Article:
• to son Moses Dew, Arch, valued at $1000; a sorrel horse Selim; a cow and calf; a sow and pigs; a feather bed and furniture
  • to son Willie Dew, Silvira, valued at $900; one mule Jack; a cow and calf; a sow and pigs; a feather bed and furniture
  • to son George W. Dew, Julia, valued at $900; a mule Gin; a cow and calf; a sow and pigs; a feather bed and furniture
  • to daughter Nancy Dew, Eveline, valued at $900; a feather bed and furniture; and $100
  • “the remainder of my negroes, to wit: Litha, Phereby, Amos, Stephen, Toby, Mourning, Isaac, Sylvester, Lucy, Gilbert, Aaron, Linnet, Gray, little Raiford, Winney, Pearcy, Van Buren, little Everitt, Virgil, and Eliza” to be divided equally among his sons and his daughter Nancy

Dew’s estate entered probate in Wilson County in April 1862. These documents from his estate file, submitted to the court in November 1862, chronicle the calculations behind distribution of his human property. Two and a half years later, the work of Dew’s executor was undone by freedom.

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Estate of Larry Dew (1862), Wilson County, North Carolina, Wills and Probate Records, 1665-1998 [database on-line], http://www.ancestry.com.

An aged negro pays her respects.

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Wilson Daily Times, 23 August 1929.

I have not been able to locate Lucy Worthington in records.

Virginia “Jennie” Wise Boykin’s husband William Monroe Boykin was the son of Hilliard and Willie Flowers Boykin. In the 1850 census of Nash County, Hilliard Boykin reported $200 worth of real estate and, in the slave schedule, ownership of three enslaved people — a 35 year-old mulatto man, a 21 year-old mulatto man, and an 11 year-old black girl. With the creation of Wilson County in 1855, the 1860 census found Hilliard Boykin in Old Fields district of Wilson County (with son Monro, 15, in his household), claiming $3000 in real property and $7655 in personal property, which included women aged 33 and 22; girls aged 3, 2, and one month; and boys aged 7, 5 and 4. Presumably, Lucy Worthington was one of this group of enslaved people.

Studio shots, no. 88: Jack Armstrong, supercentenarian.

Among the dozens of families who migrated up to Wilson County from North Carolina’s southern Sandhills area were those of Dock Roberson and Margaret Armstrong McDougal Blue. After her husband Levi Blue died in Wilson County in 1919, Maggie Blue and Dock Roberson married, and Maggie’s parents John “Jack” and Annie Murphy Armstrong briefly came to live with their blended family in Taylors township. Likely during this time, Jack Armstrong traveled into Wilson to sit for a portrait in Picture-Taking George W. Barnes‘ studio. Jack’s descendants explained that his curled fingers were the result of an injury inflicted during slavery.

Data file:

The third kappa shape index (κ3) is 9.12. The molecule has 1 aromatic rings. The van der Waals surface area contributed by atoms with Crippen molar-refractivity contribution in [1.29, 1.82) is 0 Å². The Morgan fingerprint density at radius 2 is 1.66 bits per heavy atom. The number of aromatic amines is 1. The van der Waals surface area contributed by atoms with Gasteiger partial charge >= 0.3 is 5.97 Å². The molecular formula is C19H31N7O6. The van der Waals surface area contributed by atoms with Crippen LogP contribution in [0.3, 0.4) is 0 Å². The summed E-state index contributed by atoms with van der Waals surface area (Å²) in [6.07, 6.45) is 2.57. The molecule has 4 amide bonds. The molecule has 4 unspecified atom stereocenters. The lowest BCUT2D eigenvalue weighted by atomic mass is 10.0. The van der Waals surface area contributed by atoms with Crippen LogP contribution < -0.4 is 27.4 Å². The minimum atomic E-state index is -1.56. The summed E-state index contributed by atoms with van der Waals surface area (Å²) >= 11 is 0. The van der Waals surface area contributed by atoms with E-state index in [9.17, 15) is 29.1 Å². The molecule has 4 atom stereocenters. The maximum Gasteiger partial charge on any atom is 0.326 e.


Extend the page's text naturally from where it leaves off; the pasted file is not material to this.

John “Jack” Armstrong (ca. 1820-1932), circa 1920.

——

In the 1870 census of Flea Hill township, Cumberland County, North Carolina: farm laborer John Armstrong, 40; wife Anna, 38; and children Dublin, 14, Charles, 9, Penny, 8, Margrett, 7, Elizabeth, 5, Barbry, 4, William, 3, and David, 2; plus Amy Armstrong, 52.

In the 1880 census of Flea Hill township, Cumberland County, North Carolina: farmer John Armstrong, 54; wife Annie J., 43; and children Charley, 18, Margret, 16, Barbra A., 12, William J., 10, David, 8, Joe, 6, Daniel R., 4, and Rebecca, 3; plus A. Murphy, 60, mother-in-law.

In the 1900 census of Geddies Gin township, Cumberland County, North Carolina: farm laborer Jack Armstrong, 75; wife Annie, 68; daughter Janie, 15; and grandson George W. Murphy, 12.

In the 1920 census of Taylors township, Wilson County: tenant farmer Doc Robinson, 55; wife Maggie, 53; children Mary, 18, James C., 19, Virginia, 17, David, 14, Elijah, 12, and Jessie B., 3; Vangie, 32, Geneva, 17, and Addie McDoogle, 15; and Moses Robinson, 8, and lodgers Jack, 103, and Annie Armstrong, 101.

Annie Armstrong died 5 April 1920 in Taylor township, Wilson County. Per her death certificate, she was 103 years old; was born in Johnston County to Annie Murphy and an unknown father; worked as a farmer for George Piage; and was married to Jack Armstrong. William Jas. Armstrong was informant.

Maggie Roberson died 5 April 1928 in Wilson township, Wilson County. Per her death certificate, she was 55 years old; was born in Fayetteville, North Carolina, to Jack and Annie Armstrong; was married to George Roberson; and farmed for Will Carr.

Jack Armstrong died 5 January 1932 in Mingo township, Sampson County, North Carolina. Per his death certificate, he was born 11 February 1815 to John Wood and an unknown mother; was widowed; and was a farmer.

Newspapers across the state reported that Jack Armstrong had been “the oldest North Carolinian” at the time of his death.

Wilson Daily Times, 12 January 1932.

Photo courtesy of F. Cooper Jr., great-great-grandson of Jack Armstrong.